Wednesday, December 7, 2016


I've never been one of those people
Who would love to fly like a bird,
To see the world from its point of view.
I hate height.
I don't like roller coasters, ferris wheels
Anything so high it ignites, 
Then condenses my fears
Into one screechy scream
Of the ultimate raw admission -
I'm afraid to die!

But no scream emerged that day.
I sat scared silent staring
As the plane's little window 
Exposed nature's immense power
To be
friend or foe.

I was present to my being.
My life did not cross before me.
The absence of my life is what became clear.
How could life proceed without me?
My daughter, family, friends.
I was important
To them, to myself.

Incredibly, there were tender moments.
My husband held my hand so tight,
I felt us become one in the strength of our love.
There were funny moments.
The man sitting next to us sat frozen,
pretending to read, unaware
He held his book upside down.
Mostly, there were terrifying moments 
When the plane fell trembling  
Into pockets of empty space.
Turbulence laughed, played with us,
Like a child with a ball.

I hate heights.
But I have flown again
Because I'm human.
I exist
In this age and time.

Sometimes I wonder 
Why humanity has to strive
To improve aviation,
To go higher.
I think we're trying
Not to defy death,
but confront it,
Live fully,
avoid extinction.

(For Poets United.)


  1. I used to fly, and Peggy and I even owned one-sixth of a small plane. I have always been afraid of heights, and I thought to overcome it through flying, but I didn’t, perhaps because one is enclosed in a plane, so the experience is very different from looking off a cliff or a steep roof.

  2. I am afraid of heights when NOT in a plane--like in ferris wheels or on cliffs. Perhaps it is as you say, a confrontation and a hopeful conquering. I love this "The absence of my life is what became clear," and the tenderness, the humor of others intention to look brave. I'm not sure my poem--for all its love of flying--is saying anything different.

  3. Wow, you took me right into that experience. I resonate with, when one feels death approaching, the calmness that falls over us, as we sit waiting, no panic, resignation, like watching a movie unfold.That occurred when my car hydroplaned, as I was carried across the highway into the abutment....... I am so glad this event you described ended well........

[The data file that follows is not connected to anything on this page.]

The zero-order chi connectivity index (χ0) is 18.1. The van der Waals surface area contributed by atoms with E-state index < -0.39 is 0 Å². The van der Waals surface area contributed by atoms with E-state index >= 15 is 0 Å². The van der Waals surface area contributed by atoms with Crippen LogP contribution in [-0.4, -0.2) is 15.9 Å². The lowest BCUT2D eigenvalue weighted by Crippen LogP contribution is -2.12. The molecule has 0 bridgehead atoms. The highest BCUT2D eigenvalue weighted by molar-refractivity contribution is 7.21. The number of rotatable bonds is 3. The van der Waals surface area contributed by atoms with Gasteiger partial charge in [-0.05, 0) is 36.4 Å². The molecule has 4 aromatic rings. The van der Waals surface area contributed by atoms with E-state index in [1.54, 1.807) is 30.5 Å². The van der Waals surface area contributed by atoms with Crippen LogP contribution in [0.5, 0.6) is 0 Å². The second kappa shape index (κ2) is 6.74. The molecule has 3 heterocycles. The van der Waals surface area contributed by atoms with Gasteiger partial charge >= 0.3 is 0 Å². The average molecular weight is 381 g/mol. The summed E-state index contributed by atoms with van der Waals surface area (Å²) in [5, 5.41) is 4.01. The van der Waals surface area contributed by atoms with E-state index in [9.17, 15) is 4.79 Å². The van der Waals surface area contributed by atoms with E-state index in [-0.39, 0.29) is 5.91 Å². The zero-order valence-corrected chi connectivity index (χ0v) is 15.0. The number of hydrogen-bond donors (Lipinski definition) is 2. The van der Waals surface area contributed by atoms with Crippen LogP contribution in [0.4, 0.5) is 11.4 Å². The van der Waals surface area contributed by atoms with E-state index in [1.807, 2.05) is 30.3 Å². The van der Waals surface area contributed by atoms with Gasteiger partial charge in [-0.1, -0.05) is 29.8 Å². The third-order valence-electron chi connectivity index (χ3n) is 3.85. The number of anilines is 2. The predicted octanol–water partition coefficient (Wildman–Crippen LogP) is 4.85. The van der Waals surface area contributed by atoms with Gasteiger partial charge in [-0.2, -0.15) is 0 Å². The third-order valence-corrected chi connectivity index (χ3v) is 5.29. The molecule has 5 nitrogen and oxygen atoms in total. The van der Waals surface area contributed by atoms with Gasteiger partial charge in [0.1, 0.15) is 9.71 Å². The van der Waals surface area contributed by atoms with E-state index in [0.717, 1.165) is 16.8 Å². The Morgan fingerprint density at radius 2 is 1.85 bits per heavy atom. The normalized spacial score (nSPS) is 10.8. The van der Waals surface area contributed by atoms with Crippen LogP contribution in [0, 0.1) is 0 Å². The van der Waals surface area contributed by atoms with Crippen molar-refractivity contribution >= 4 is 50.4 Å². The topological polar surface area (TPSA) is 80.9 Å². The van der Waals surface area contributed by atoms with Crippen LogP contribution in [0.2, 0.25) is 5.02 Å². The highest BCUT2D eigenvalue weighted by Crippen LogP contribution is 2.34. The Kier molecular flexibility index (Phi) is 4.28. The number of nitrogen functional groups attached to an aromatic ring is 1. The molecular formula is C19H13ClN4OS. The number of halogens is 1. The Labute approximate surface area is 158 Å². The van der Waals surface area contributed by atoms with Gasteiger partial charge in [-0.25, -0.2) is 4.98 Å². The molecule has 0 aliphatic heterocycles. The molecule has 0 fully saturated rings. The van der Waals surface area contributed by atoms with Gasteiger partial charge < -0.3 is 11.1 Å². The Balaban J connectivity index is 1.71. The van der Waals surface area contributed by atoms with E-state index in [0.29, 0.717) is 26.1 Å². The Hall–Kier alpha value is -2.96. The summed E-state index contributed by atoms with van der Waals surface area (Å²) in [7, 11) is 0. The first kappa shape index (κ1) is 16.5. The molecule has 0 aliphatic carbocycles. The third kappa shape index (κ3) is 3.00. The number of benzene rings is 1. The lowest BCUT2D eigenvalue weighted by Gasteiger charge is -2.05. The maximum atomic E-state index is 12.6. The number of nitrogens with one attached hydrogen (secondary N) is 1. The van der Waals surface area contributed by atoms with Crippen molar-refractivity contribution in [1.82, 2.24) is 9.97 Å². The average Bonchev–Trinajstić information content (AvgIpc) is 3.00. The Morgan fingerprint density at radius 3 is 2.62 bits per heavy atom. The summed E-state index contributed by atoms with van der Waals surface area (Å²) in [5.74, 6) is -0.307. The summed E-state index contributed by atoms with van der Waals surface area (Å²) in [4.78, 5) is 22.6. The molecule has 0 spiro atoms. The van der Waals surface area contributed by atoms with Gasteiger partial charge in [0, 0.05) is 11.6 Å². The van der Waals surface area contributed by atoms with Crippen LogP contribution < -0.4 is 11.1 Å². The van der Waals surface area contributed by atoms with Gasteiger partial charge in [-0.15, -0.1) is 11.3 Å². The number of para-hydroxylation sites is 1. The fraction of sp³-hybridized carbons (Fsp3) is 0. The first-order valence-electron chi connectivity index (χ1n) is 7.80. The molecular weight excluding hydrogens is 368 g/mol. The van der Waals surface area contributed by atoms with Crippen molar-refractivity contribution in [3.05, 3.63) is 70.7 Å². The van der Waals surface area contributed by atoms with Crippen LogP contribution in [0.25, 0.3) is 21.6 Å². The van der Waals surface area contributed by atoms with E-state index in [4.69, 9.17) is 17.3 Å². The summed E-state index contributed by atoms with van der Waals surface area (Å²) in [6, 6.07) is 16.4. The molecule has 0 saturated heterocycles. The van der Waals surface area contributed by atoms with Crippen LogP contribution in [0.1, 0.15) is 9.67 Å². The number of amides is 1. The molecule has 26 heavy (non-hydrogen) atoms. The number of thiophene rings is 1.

4. Really I don't like to fly either. And sometimes when I do fly I am very much afraid. And turbulence scares me greatly. But yes, in this time, we sometimes MUST fly....even though we don't like it.

  5. ignites,
    Then condenses my fears
    Into one screechy scream
    ...beautiful line....

  6. Powerful, beautiful, life and love affirming. Thank you.
    I don't like planes - but would love to be a bird.

  7. another beauty the contemplative note of the poem and faith in humanity & not without humor :)

  8. This is beautifully poignant writing, Myrna.. my sister has the fear of heights too.. your poem reminded me of her.

    Lots of love,

  9. What a philosophical poem Myrna - I agree with your parting thoughts and the honest statement about being afraid to die.. i think that perhaps in some way that reminds us of positive things - the man with the upside down book made me smile too

  10. Unless one is at the controls flying is really an act of submission where you give up all control over you future life until you safely land again.

  11. 'I think we're trying
    Not to defy death,
    but confront it,
    Live fully,
    avoid extinction.'
    Interesting point of view. I fly when I have to, but I'm never happy about it.

  12. Yes indeed, Myrna, we have to confront our fears and overcome them, thus becoming stronger. As you say many people fear flying as they fear dying in an aviation accident, and yet think nothing of getting in their car, where the chances of injury or death are higher...
    Good one!